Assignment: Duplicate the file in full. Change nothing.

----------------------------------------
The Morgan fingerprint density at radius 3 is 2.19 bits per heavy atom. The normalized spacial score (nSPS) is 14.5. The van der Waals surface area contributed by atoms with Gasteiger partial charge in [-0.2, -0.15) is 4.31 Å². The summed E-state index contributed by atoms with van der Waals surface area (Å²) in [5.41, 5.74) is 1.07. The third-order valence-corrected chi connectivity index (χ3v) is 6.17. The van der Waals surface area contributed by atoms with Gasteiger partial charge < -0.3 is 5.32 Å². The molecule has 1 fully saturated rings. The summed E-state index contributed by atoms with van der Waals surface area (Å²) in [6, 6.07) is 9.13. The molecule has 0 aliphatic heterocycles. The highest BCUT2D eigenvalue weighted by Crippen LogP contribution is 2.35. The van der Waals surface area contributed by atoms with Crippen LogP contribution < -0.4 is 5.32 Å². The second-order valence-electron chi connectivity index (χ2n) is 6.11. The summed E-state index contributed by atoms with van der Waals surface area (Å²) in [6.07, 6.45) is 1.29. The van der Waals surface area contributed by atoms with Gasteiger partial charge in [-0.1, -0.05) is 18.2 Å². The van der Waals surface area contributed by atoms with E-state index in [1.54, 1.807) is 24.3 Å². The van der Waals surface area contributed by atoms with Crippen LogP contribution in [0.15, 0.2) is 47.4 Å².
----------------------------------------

The Morgan fingerprint density at radius 3 is 2.19 bits per heavy atom. The normalized spacial score (nSPS) is 14.5. The van der Waals surface area contributed by atoms with Gasteiger partial charge in [-0.2, -0.15) is 4.31 Å². The summed E-state index contributed by atoms with van der Waals surface area (Å²) in [5.41, 5.74) is 1.07. The third-order valence-corrected chi connectivity index (χ3v) is 6.17. The van der Waals surface area contributed by atoms with Gasteiger partial charge < -0.3 is 5.32 Å². The molecule has 1 fully saturated rings. The summed E-state index contributed by atoms with van der Waals surface area (Å²) in [6, 6.07) is 9.13. The molecule has 0 aliphatic heterocycles. The highest BCUT2D eigenvalue weighted by Crippen LogP contribution is 2.35. The van der Waals surface area contributed by atoms with Crippen LogP contribution < -0.4 is 5.32 Å². The second-order valence-electron chi connectivity index (χ2n) is 6.11. The summed E-state index contributed by atoms with van der Waals surface area (Å²) in [6.07, 6.45) is 1.29. The van der Waals surface area contributed by atoms with Gasteiger partial charge in [-0.1, -0.05) is 18.2 Å². The van der Waals surface area contributed by atoms with E-state index in [1.54, 1.807) is 24.3 Å². The van der Waals surface area contributed by atoms with Crippen LogP contribution in [0.15, 0.2) is 47.4 Å².